This Week’s WITU Challenge

by Nancy Atkinson on August 13, 2009

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Where in the Universe 66
I’m a day late (sorry!) but here’s this week’s image for the Where In The Universe Challenge, to test your visual knowledge of the cosmos. You know what to do: take a look at this image and see if you can determine where in the universe this image is from; give yourself extra points if you can name the spacecraft responsible for the image. We’ll provide the image today, but won’t reveal the answer until tomorrow. This gives you a chance to mull over the image and provide your answer/guess in the comment section. Please, no links or extensive explanations of what you think this is — give everyone the chance to guess.

UPDATE: The answer has now been posted below.

This is a dust devil on Mars, captured by the HiRISE camera on the Mars Reconnaissance Orbiter. The white mass is a swirling vortex of dust, and the darker line is a shadow cast by this swirling column of dust. This image is from some of the newest releases by HiRISE, see them all here. Find out more about this particular image here.

Check back next week for another WITU challenge!

About 

Nancy Atkinson is Universe Today's Senior Editor. She also is the host of the NASA Lunar Science Institute podcast and works with Astronomy Cast. Nancy is also a NASA/JPL Solar System Ambassador.

StarSpace August 13, 2009 at 11:30 AM

Placed this image in our StarSpace site today… rest of the latest HiRISE images are wonderful too.

Jorge August 13, 2009 at 7:21 AM

Mars, shot by the HiRISE camera aboard the MRO. The white stuff is a dust devil.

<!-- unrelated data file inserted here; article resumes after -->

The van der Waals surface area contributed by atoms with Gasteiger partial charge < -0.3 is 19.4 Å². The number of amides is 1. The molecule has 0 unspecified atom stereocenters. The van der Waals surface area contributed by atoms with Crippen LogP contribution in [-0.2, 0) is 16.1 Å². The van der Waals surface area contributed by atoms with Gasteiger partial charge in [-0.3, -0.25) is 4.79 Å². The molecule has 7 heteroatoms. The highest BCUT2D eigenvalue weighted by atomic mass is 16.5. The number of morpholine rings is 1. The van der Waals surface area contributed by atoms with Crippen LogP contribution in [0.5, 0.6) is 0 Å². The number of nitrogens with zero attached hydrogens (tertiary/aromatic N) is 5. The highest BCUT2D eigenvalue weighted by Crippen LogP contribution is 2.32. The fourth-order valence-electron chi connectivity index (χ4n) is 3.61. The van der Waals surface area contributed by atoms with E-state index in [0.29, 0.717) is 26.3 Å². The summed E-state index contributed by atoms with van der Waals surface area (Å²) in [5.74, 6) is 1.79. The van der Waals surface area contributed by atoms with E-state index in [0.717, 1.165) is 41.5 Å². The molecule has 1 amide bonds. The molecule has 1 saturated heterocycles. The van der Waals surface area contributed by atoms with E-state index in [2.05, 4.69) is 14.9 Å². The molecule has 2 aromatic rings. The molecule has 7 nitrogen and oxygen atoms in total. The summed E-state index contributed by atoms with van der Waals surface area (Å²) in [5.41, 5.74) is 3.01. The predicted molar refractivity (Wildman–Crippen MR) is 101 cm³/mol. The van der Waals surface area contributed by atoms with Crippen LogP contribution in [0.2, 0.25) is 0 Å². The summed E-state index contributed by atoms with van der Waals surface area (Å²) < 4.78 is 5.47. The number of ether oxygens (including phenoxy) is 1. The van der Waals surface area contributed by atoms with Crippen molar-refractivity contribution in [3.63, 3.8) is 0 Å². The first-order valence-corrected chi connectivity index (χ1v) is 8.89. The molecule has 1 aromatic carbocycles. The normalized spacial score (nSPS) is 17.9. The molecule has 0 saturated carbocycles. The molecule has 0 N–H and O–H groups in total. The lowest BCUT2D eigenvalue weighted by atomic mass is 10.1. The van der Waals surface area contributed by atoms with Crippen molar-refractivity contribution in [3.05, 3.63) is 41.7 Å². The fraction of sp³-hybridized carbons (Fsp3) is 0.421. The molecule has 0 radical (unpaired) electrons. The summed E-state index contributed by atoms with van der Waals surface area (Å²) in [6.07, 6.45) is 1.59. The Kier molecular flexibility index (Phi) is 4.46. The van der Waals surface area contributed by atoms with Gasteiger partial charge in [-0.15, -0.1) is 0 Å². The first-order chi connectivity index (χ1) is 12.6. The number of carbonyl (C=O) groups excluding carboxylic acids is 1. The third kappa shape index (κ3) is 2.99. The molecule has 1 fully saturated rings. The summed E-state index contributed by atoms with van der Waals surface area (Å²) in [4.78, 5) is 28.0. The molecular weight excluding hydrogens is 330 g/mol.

Lawrence B. Crowell August 13, 2009 at 7:49 AM

I second this estimate. To elaborate on this there is a white dust on the surface and what appears to be a dark trail towards the top of the picture. The dust devil appears to be picking up frost on the martian surface.

LC

Manu August 13, 2009 at 8:03 AM

The Face on Mars, in winter.
;-D

Nereid August 13, 2009 at 8:20 AM

Mars, possibly a dust devil track; no clue as to the spacecraft/instrument that obtained the image.

SteveG August 13, 2009 at 10:09 AM

Mars

Dave Finton August 13, 2009 at 10:09 AM

First thought I came up with was a dust devil on Mars. The “track” appears to be a shadow, however. And yes, I’m going with the high-resolution camera on the Mars Reconnaissance Orbiter, too.

Jon Hanford August 13, 2009 at 11:38 AM

Careful, this could be ‘magnetic tornado’ imaged by HiRise, but classified due to its ‘shocking nature’ :)

Nephish777 August 13, 2009 at 11:42 AM

Close up of a Mars rock. Looks like there are “blue berries” in the picture. One of the Mars rovers.

Spoodle58 August 13, 2009 at 11:46 AM

Dust Devil, Mars, MRO

Roen August 13, 2009 at 5:20 PM

A minor mountain in or near the Melas Chasma region on Mars. Image by HiRise.

boazamr August 13, 2009 at 6:22 PM

Face on Mars

Kestutis August 14, 2009 at 1:28 AM

Mars
Mars Reconnaissance Orbiter
Image by HiRise.

Bhavya M. August 14, 2009 at 2:13 AM

surface of MARS. the white region is a part of the ice on the top surface of Mars.

astro12345 August 14, 2009 at 2:48 AM

This telescopic view from orbit around Mars catches a Martian dust devil in action in the planet’s southern hemisphere. Image Credit: NASA/JPL-Caltech/University of Arizona

ROCA August 14, 2009 at 6:09 AM

Dust Devils of Mars
Mars Reconnaissance Orbiter (MRO)
HiRISE
University of Arizona

neoguru August 14, 2009 at 9:27 AM

Gotta be Mars or Earth. I’ll go with Mars. Assuming it’s not a false color image it definitely looks like frost. I didn’t have a clue about the “shadow” on the left, but a dust devil makes good sense. The “frost” seems to extend to the right, perhaps dumped as the dust devil petered out?

clament August 15, 2009 at 4:11 AM

Ice on mars

omnivorr August 15, 2009 at 9:27 PM

Considering that the dunes are lit from a source located upper left.. it seems the dustdevil shadow is thrown to the lower right.. therefore, I surmise the darker track in the upper left is the track of the dustdevil, where it has scoured the lighter-coloured dust from the darker underlying surface. :)

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